While the skull is prone to have a variety of lumps and bumps, they are more of an aesthetic concern when they occur on the forehead. Any forehead irregularity becomes a very noticeable entity as the surface area of the forehead occupies up to 1/3 of the visible face. Commonly seen as a smooth surface, with the exception of the bilateral brow break in men, any outcrop of bone becomes very apparent and is often aesthetically bothersome.
While there are numerous types of hard and soft tissue lumps that can occur on the forehead, the most common bony types are osteomas, exostoses and midline ridging. Osteomas can occur randomly anywhere on the forehead and are often the result of trauma and usually appear due to an osteoblastic response to a small subperiosteal bleed. They are like a mushroom growth on the bone. Bony exostoses, also called forehead horns, are symmetric bilateral natural growths or thickenings of the outer cranial table. (although they can be asymmetric or appear on just one side) They do not have a distinct base like that of an osteoma. Midline ridging is a raised area of bone that runs down the upper central region of the forehead. It is a variant of the neonatal metopic suture and may be considered an expression of a microform of metopic craniosynostosis.
Reduction of any of these forehead lumps and bumps can be done by a variety of surgical methods but they all share the common need for bone reduction/bony contouring. How the bony deformity is accessed will influence, favorably or unfavorably, what bony reduction can be used. Endoscopic techniques will almost exclusively limit one to using an osteome and thus is really only used for osteoma removal which can easily be severed from its more narrow base. But every other forehead bony deformity must use a more effective contouring method and needs to be done through an open hairline or scalp incision.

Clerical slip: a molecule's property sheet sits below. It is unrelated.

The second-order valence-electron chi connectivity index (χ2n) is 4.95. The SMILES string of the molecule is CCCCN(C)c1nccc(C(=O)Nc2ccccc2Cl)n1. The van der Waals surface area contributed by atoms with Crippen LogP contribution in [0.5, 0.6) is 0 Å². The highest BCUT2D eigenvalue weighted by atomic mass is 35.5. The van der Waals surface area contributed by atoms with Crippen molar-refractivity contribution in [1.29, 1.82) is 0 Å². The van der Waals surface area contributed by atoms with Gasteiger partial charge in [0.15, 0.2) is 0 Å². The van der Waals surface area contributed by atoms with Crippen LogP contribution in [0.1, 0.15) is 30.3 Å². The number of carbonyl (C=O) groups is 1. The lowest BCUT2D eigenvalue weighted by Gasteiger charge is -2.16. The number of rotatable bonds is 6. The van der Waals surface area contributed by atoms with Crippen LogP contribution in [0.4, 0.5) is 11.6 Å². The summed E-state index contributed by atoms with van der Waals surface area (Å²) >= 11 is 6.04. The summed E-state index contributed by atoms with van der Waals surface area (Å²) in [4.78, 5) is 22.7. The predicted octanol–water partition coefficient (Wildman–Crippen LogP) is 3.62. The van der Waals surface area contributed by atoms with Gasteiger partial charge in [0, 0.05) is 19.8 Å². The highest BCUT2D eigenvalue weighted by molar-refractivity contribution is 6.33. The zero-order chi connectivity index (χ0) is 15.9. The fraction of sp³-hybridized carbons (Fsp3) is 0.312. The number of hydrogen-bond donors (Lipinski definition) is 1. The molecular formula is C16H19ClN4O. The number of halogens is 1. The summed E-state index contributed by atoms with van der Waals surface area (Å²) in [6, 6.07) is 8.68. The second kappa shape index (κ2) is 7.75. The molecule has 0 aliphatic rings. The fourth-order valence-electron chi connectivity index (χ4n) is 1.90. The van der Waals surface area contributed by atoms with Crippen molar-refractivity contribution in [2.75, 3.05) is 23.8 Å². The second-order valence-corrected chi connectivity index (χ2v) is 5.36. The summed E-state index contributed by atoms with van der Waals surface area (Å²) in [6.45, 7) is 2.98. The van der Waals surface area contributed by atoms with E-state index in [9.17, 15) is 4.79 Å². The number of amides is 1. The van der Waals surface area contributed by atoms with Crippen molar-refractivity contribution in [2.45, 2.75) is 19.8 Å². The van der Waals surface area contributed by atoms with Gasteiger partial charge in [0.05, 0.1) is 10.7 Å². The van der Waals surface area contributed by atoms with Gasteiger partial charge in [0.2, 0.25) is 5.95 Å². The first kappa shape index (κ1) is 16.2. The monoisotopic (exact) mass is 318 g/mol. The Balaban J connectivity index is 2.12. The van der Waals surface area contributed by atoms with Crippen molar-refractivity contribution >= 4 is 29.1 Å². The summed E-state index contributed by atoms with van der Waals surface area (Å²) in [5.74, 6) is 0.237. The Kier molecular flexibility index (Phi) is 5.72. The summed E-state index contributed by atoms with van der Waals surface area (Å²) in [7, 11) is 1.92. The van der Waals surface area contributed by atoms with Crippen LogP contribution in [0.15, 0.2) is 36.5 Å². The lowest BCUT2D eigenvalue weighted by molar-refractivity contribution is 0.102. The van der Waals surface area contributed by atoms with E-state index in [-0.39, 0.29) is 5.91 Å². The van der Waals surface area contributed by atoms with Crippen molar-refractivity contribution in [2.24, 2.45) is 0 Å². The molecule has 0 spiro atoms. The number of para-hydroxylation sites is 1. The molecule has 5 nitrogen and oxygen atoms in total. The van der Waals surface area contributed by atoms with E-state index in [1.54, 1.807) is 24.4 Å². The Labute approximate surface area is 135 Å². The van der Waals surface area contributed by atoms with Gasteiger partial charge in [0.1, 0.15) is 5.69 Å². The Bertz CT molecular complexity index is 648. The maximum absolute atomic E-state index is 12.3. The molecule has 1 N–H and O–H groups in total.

A handpiece and burr is the most rapid and effective method for forehead bony deformity reduction. The high speed of the rotating burr can make quick work of any projecting bony areas. But access is often a problem. Most handpieces are straight and coming from an incision above across a convex upper forehead keeps the working end (burr) of yhe instrument away from the bony surface. This is simply solved by using an angled handpiece which is also longer than the standard straight handpiece. The angle of the handpiece overcomes the curvature of the upper forehead.
The other useful tool for forehead bump reduction is a large rhinoplasty rasp. Its teeth may work a lot slower than a rotating burr but with repetitive stroking a slow and smooth reduction can be achieved. Even though it is a straight instrument and is a bone reduction manuever that is done only by feel, it is a very safe technique that creates a safe and even bone surface. It is especially good for smoothing out any areas that were initially reduced by endoscopic burring.
Various forehead lumps and bumps can be reduced through minimal incision techniques using a variety of instruments including osteotomies, burrs and rasps. By working though small scalp incisions, forehead contouring can be done without visible skin scars if desired.
Dr. Barry Eppley